Even the supposedly academically neutral pages of keizai kyoshitsu had been contaminated, it seemed, by the new austerity ideology.

And this was the newspaper that I had always known as the sensible voice of both political and economic moderation. (note 1

I was disappointed, and angry. 

Womens’ conference in Tokyo

3. Retaliation via Voice  

What to do? 

The fairly low-brow, rightwing magazine ‘Voice’  had asked me to write for them at various times.

I approached them and they agreed readily to run the gist of my rejected Nikkei piece. 

But I also decided, perhaps foolishly, to include in the article a criticism of the Nikkei swing to conservative bias that I saw as having led to rejection of the original article.   

I felt it was important for readers to realise the biases that were doing such harm to the economy.

And so I was published.


The Nikkei people exploded in anger, particularly after my Voice article was picked up favourably by other media. 

Nikkei sent one of their top editorial people to my office to complain.

They also sent me an official protest in writing – something very unusual for any newspaper to do. 

I was put firmly on Nikkei blacklist. Invitations for interviews and comments ceased abruptly. 

Even the regular annual invitation to their year-end economist’s reception was stopped.

I should have realised that Nikkei would react as it did. My only excuse was that I really was angry that Japan’s economic future could be destroyed so casually.  

But I was fighting the impossible.  Nikkei had made up its conservative mind and was not going to change just for me. 

4. Foreign Advice also Rejected

It was not just my little self who was being ignored.

Strong advice to reflate the economy from some top US economists, including two Nobel Prize winners – Lawrence Klein and Joseph Stiglitz (who came to Japan to give the advice) was also being ignored. 

Nikkei normally welcomed the words of top Western economists.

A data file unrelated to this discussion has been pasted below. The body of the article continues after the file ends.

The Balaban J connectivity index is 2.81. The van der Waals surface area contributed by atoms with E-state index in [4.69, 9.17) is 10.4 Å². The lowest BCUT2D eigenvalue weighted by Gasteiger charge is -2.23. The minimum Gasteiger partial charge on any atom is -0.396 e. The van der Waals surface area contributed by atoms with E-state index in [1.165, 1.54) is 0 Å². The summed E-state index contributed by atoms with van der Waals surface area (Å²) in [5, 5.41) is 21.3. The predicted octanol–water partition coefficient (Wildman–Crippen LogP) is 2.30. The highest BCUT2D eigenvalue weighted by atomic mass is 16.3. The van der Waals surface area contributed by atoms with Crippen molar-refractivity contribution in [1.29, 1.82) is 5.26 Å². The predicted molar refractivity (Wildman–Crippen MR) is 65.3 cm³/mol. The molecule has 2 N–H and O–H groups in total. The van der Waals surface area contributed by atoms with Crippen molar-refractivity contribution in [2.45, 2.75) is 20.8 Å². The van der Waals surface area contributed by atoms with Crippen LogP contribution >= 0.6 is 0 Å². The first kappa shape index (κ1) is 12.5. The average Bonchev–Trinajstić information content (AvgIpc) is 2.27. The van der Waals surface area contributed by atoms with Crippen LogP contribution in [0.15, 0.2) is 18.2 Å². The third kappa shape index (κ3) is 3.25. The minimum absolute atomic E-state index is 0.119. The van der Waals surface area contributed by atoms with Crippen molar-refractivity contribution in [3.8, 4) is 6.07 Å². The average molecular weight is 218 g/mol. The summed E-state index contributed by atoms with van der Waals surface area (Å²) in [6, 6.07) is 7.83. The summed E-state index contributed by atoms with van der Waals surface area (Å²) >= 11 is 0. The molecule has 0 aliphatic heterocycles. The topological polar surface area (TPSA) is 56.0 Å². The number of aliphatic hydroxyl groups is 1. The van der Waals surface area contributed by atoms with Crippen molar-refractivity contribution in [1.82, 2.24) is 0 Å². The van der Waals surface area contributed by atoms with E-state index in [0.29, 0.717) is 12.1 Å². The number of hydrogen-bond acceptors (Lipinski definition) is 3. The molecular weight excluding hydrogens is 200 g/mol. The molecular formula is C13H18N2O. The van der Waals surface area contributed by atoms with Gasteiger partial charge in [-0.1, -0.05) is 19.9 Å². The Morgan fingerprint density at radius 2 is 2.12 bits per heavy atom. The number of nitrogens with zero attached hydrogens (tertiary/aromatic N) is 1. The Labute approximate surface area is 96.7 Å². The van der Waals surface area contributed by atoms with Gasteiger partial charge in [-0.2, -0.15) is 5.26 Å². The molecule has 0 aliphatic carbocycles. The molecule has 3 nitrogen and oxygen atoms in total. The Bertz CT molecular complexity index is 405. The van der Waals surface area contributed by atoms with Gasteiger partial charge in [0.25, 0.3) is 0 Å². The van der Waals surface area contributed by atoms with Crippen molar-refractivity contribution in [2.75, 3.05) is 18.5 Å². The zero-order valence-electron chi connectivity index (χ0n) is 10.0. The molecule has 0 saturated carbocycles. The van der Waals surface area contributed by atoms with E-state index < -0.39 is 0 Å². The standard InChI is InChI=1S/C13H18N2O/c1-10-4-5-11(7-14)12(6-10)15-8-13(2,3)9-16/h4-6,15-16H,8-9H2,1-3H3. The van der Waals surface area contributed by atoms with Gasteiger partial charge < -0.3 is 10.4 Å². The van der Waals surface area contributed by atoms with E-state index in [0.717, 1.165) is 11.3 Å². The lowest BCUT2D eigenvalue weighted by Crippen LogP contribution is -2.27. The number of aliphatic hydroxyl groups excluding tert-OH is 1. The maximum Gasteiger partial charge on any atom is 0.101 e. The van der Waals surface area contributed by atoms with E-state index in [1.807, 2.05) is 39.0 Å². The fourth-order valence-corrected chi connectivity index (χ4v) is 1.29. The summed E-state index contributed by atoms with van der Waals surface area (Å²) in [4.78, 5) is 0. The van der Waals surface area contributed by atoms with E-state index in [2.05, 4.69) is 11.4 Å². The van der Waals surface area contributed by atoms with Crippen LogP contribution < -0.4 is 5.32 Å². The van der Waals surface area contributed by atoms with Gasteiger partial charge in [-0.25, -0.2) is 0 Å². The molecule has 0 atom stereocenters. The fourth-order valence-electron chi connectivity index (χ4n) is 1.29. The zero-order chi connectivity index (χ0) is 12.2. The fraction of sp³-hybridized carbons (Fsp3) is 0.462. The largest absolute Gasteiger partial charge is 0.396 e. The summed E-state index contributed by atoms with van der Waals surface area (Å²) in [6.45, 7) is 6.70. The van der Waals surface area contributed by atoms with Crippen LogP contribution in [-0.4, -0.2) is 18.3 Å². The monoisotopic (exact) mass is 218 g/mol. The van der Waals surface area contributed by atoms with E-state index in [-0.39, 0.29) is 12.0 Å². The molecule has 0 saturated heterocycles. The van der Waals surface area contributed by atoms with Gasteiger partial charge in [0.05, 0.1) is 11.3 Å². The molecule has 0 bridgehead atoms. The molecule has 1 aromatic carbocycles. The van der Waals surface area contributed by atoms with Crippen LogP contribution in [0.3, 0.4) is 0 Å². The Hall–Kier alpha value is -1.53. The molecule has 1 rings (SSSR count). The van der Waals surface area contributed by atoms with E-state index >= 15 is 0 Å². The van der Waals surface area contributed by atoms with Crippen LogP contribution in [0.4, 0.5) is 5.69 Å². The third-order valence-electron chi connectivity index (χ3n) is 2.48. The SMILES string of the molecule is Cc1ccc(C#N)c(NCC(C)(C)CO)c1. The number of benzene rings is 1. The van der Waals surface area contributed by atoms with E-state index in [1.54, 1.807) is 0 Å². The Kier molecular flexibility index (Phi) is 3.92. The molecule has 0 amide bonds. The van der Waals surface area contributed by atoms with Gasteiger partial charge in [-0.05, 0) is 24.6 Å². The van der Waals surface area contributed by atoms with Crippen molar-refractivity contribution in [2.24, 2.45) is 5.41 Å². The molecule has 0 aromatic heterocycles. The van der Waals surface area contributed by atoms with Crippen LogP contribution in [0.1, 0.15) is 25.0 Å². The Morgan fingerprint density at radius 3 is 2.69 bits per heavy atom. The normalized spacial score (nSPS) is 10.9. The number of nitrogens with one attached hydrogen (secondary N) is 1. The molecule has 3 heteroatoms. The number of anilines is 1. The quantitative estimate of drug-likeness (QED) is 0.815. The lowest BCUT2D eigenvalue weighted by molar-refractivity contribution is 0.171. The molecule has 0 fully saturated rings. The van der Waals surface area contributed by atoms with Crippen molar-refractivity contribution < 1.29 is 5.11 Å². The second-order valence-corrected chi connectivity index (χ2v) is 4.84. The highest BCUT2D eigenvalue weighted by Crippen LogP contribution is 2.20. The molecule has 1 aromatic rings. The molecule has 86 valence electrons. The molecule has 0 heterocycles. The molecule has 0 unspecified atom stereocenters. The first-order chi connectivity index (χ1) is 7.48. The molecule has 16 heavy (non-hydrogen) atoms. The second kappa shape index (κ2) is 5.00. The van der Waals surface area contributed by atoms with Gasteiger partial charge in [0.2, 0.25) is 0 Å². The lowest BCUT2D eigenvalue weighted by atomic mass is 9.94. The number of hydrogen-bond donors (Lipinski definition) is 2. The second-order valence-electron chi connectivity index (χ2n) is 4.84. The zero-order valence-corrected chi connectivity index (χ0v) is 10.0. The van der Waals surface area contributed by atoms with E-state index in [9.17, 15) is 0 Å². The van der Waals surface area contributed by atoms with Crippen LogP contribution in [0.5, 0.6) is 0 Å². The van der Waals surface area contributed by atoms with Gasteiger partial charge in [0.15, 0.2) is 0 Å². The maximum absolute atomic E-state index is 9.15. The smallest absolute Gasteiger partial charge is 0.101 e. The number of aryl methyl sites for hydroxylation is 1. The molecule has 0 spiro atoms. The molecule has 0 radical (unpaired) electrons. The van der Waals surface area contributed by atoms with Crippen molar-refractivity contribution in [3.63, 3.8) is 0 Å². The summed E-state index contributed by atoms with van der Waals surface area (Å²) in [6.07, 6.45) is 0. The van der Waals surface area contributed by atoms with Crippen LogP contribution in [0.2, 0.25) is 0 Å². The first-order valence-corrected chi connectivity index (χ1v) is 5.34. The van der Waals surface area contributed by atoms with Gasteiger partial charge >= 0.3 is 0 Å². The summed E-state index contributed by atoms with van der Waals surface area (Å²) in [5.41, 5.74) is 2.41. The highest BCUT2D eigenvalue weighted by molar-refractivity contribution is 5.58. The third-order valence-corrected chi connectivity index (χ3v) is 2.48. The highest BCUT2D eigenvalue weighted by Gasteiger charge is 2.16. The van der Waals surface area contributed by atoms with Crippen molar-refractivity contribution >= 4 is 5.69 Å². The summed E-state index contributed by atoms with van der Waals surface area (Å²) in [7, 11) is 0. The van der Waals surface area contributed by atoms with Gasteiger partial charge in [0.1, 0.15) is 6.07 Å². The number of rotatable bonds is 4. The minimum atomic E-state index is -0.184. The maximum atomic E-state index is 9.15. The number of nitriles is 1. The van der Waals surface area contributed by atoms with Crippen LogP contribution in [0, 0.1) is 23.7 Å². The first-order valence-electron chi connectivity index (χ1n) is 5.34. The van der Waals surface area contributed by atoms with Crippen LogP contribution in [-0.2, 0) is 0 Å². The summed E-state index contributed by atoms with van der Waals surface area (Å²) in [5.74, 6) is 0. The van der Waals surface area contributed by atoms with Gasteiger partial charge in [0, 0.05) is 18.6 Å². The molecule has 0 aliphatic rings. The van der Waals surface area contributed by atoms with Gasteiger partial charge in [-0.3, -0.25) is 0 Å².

But the rightwing dogma of austerity, and then even more austerity, had taken over completely.

To this day Nikkei has not admitted it was wrong, let alone apologised, for the dreadful harm it did to the economy – the 20 year recession, or the lost two decades as it came to be known.

5. Asahi and Others Too

I am also certain I lost a good relation with Asahi Television due to my views on the economy.

On both their Sunday AM and Friday all-night programs I had tried hard to argue that government spending on public works could actually be good for the economy.

But for Asahi, cuts to public works were the only way to end the public works corruption that had funded the Right which had done so much harm to Asahi over the years.

Using public works corruption as the reason for denying the public works needed for the economy was a classic case of throwing out the baby with the bathwater. 

6. TV, NHK too

After the fight with the parent company Nikkei’s TV Channel 12 dropped me with even greater speed. 

Its late-night business program compered by a friend, Maoko Kotani, had become infatuated with Koizumi-era ‘structural reform’ slogans.

Even my long-standing relation with NHK national radio began to fade, and for much the same reason. 

I realised that for many the very words – ‘structural reform’— implied progress. 

To criticise ’structural reform’ implied stuck-in-the-mud obscurantism.

I tried to point out how in Japanese there was an important  distinction betwee two words —kaizen and kaiaku— with the the former meaning change for the better and the latter meaning change for the worse.